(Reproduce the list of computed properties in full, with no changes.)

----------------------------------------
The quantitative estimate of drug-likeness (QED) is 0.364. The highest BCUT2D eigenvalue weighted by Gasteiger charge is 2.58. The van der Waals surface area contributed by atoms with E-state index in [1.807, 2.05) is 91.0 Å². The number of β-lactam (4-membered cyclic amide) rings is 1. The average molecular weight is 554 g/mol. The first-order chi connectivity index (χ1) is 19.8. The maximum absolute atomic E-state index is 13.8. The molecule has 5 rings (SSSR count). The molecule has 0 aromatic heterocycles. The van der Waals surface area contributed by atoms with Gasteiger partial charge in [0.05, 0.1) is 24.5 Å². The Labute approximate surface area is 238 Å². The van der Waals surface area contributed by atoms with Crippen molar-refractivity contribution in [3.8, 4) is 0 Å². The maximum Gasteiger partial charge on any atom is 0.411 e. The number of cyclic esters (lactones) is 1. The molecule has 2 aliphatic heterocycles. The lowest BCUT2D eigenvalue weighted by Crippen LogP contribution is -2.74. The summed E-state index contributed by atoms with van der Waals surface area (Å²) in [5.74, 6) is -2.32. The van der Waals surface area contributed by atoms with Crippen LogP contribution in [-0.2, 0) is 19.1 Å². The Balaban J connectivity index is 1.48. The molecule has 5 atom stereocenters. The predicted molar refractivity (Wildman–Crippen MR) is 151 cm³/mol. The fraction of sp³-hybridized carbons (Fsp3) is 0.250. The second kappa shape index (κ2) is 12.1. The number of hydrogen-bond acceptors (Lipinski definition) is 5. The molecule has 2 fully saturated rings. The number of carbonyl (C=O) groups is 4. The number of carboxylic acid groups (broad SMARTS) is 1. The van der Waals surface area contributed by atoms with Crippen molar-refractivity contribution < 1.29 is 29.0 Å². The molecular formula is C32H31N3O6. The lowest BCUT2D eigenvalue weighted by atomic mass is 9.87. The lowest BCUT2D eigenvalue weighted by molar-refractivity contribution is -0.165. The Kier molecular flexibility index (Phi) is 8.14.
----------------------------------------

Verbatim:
The quantitative estimate of drug-likeness (QED) is 0.364. The highest BCUT2D eigenvalue weighted by Gasteiger charge is 2.58. The van der Waals surface area contributed by atoms with E-state index in [1.807, 2.05) is 91.0 Å². The number of β-lactam (4-membered cyclic amide) rings is 1. The average molecular weight is 554 g/mol. The first-order chi connectivity index (χ1) is 19.8. The maximum absolute atomic E-state index is 13.8. The molecule has 5 rings (SSSR count). The molecule has 0 aromatic heterocycles. The van der Waals surface area contributed by atoms with Gasteiger partial charge in [0.05, 0.1) is 24.5 Å². The Labute approximate surface area is 238 Å². The van der Waals surface area contributed by atoms with Crippen molar-refractivity contribution in [3.8, 4) is 0 Å². The maximum Gasteiger partial charge on any atom is 0.411 e. The number of cyclic esters (lactones) is 1. The molecule has 2 aliphatic heterocycles. The lowest BCUT2D eigenvalue weighted by Crippen LogP contribution is -2.74. The summed E-state index contributed by atoms with van der Waals surface area (Å²) in [5.74, 6) is -2.32. The van der Waals surface area contributed by atoms with Crippen LogP contribution in [-0.2, 0) is 19.1 Å². The Balaban J connectivity index is 1.48. The molecule has 5 atom stereocenters. The predicted molar refractivity (Wildman–Crippen MR) is 151 cm³/mol. The fraction of sp³-hybridized carbons (Fsp3) is 0.250. The second kappa shape index (κ2) is 12.1. The number of hydrogen-bond acceptors (Lipinski definition) is 5. The molecule has 2 fully saturated rings. The number of carbonyl (C=O) groups is 4. The number of carboxylic acid groups (broad SMARTS) is 1. The van der Waals surface area contributed by atoms with Crippen molar-refractivity contribution < 1.29 is 29.0 Å². The molecular formula is C32H31N3O6. The lowest BCUT2D eigenvalue weighted by atomic mass is 9.87. The lowest BCUT2D eigenvalue weighted by molar-refractivity contribution is -0.165. The Kier molecular flexibility index (Phi) is 8.14.